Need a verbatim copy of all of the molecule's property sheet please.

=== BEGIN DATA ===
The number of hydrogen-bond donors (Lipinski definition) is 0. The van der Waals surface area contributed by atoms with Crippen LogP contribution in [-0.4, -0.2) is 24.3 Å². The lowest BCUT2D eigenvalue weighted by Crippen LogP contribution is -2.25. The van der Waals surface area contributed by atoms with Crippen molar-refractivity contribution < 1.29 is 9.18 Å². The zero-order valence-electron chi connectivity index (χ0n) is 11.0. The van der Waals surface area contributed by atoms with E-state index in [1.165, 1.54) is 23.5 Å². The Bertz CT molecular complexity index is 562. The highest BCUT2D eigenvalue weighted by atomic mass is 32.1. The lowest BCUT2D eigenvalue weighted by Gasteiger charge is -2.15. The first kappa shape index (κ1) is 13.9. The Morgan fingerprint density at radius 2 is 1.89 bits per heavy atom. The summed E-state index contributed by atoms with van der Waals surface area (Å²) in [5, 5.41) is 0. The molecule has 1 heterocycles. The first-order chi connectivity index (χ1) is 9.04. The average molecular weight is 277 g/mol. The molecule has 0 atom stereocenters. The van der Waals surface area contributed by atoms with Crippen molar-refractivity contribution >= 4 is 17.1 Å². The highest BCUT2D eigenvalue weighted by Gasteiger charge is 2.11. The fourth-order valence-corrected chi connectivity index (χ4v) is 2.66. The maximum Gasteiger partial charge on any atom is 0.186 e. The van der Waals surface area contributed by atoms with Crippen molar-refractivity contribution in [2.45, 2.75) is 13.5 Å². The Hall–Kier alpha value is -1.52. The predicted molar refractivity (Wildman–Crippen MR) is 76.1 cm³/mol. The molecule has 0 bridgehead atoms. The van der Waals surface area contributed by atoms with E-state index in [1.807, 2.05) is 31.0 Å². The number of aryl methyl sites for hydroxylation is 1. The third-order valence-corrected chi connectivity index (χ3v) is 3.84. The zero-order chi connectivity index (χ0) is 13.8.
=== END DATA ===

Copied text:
The number of hydrogen-bond donors (Lipinski definition) is 0. The van der Waals surface area contributed by atoms with Crippen LogP contribution in [-0.4, -0.2) is 24.3 Å². The lowest BCUT2D eigenvalue weighted by Crippen LogP contribution is -2.25. The van der Waals surface area contributed by atoms with Crippen molar-refractivity contribution < 1.29 is 9.18 Å². The zero-order valence-electron chi connectivity index (χ0n) is 11.0. The van der Waals surface area contributed by atoms with E-state index in [1.165, 1.54) is 23.5 Å². The Bertz CT molecular complexity index is 562. The highest BCUT2D eigenvalue weighted by atomic mass is 32.1. The lowest BCUT2D eigenvalue weighted by Gasteiger charge is -2.15. The first kappa shape index (κ1) is 13.9. The Morgan fingerprint density at radius 2 is 1.89 bits per heavy atom. The summed E-state index contributed by atoms with van der Waals surface area (Å²) in [5, 5.41) is 0. The molecule has 1 heterocycles. The first-order chi connectivity index (χ1) is 9.04. The average molecular weight is 277 g/mol. The molecule has 0 atom stereocenters. The van der Waals surface area contributed by atoms with Crippen molar-refractivity contribution >= 4 is 17.1 Å². The highest BCUT2D eigenvalue weighted by Gasteiger charge is 2.11. The fourth-order valence-corrected chi connectivity index (χ4v) is 2.66. The maximum Gasteiger partial charge on any atom is 0.186 e. The van der Waals surface area contributed by atoms with Crippen molar-refractivity contribution in [2.45, 2.75) is 13.5 Å². The Hall–Kier alpha value is -1.52. The predicted molar refractivity (Wildman–Crippen MR) is 76.1 cm³/mol. The molecule has 0 bridgehead atoms. The van der Waals surface area contributed by atoms with E-state index in [1.807, 2.05) is 31.0 Å². The number of aryl methyl sites for hydroxylation is 1. The third-order valence-corrected chi connectivity index (χ3v) is 3.84. The zero-order chi connectivity index (χ0) is 13.8.